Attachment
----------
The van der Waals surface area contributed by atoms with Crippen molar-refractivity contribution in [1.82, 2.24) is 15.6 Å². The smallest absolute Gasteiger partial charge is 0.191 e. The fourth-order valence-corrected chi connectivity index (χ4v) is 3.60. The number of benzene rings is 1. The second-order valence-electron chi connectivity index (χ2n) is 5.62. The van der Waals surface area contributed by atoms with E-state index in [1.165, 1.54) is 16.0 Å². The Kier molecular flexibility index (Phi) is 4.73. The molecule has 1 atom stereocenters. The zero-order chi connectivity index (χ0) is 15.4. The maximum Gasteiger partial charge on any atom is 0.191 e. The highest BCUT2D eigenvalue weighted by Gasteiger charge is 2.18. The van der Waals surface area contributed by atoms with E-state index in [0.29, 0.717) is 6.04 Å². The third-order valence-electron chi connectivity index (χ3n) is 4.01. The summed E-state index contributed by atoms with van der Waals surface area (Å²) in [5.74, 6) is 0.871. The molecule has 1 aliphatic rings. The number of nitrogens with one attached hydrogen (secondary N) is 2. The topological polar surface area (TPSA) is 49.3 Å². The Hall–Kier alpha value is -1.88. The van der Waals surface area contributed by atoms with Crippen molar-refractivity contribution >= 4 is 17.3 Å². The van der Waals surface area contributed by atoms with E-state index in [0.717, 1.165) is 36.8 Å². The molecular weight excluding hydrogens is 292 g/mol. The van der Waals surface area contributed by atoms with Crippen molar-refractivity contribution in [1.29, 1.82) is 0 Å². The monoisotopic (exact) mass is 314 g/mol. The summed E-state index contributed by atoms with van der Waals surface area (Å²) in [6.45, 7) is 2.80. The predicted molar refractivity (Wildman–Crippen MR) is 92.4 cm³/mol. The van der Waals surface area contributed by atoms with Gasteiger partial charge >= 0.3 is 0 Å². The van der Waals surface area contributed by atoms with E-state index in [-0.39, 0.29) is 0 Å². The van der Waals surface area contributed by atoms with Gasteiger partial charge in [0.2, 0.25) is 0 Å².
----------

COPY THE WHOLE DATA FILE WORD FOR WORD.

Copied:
The van der Waals surface area contributed by atoms with Crippen molar-refractivity contribution in [1.82, 2.24) is 15.6 Å². The smallest absolute Gasteiger partial charge is 0.191 e. The fourth-order valence-corrected chi connectivity index (χ4v) is 3.60. The number of benzene rings is 1. The second-order valence-electron chi connectivity index (χ2n) is 5.62. The van der Waals surface area contributed by atoms with E-state index in [1.165, 1.54) is 16.0 Å². The Kier molecular flexibility index (Phi) is 4.73. The molecule has 1 atom stereocenters. The zero-order chi connectivity index (χ0) is 15.4. The maximum Gasteiger partial charge on any atom is 0.191 e. The highest BCUT2D eigenvalue weighted by Gasteiger charge is 2.18. The van der Waals surface area contributed by atoms with E-state index in [0.29, 0.717) is 6.04 Å². The third-order valence-electron chi connectivity index (χ3n) is 4.01. The summed E-state index contributed by atoms with van der Waals surface area (Å²) in [5.74, 6) is 0.871. The molecule has 1 aliphatic rings. The number of nitrogens with one attached hydrogen (secondary N) is 2. The topological polar surface area (TPSA) is 49.3 Å². The Hall–Kier alpha value is -1.88. The van der Waals surface area contributed by atoms with Crippen molar-refractivity contribution >= 4 is 17.3 Å². The van der Waals surface area contributed by atoms with E-state index in [0.717, 1.165) is 36.8 Å². The molecular weight excluding hydrogens is 292 g/mol. The van der Waals surface area contributed by atoms with Crippen molar-refractivity contribution in [1.29, 1.82) is 0 Å². The monoisotopic (exact) mass is 314 g/mol. The summed E-state index contributed by atoms with van der Waals surface area (Å²) in [6.45, 7) is 2.80. The predicted molar refractivity (Wildman–Crippen MR) is 92.4 cm³/mol. The van der Waals surface area contributed by atoms with Gasteiger partial charge >= 0.3 is 0 Å². The van der Waals surface area contributed by atoms with E-state index in [-0.39, 0.29) is 0 Å². The van der Waals surface area contributed by atoms with Gasteiger partial charge in [0.2, 0.25) is 0 Å².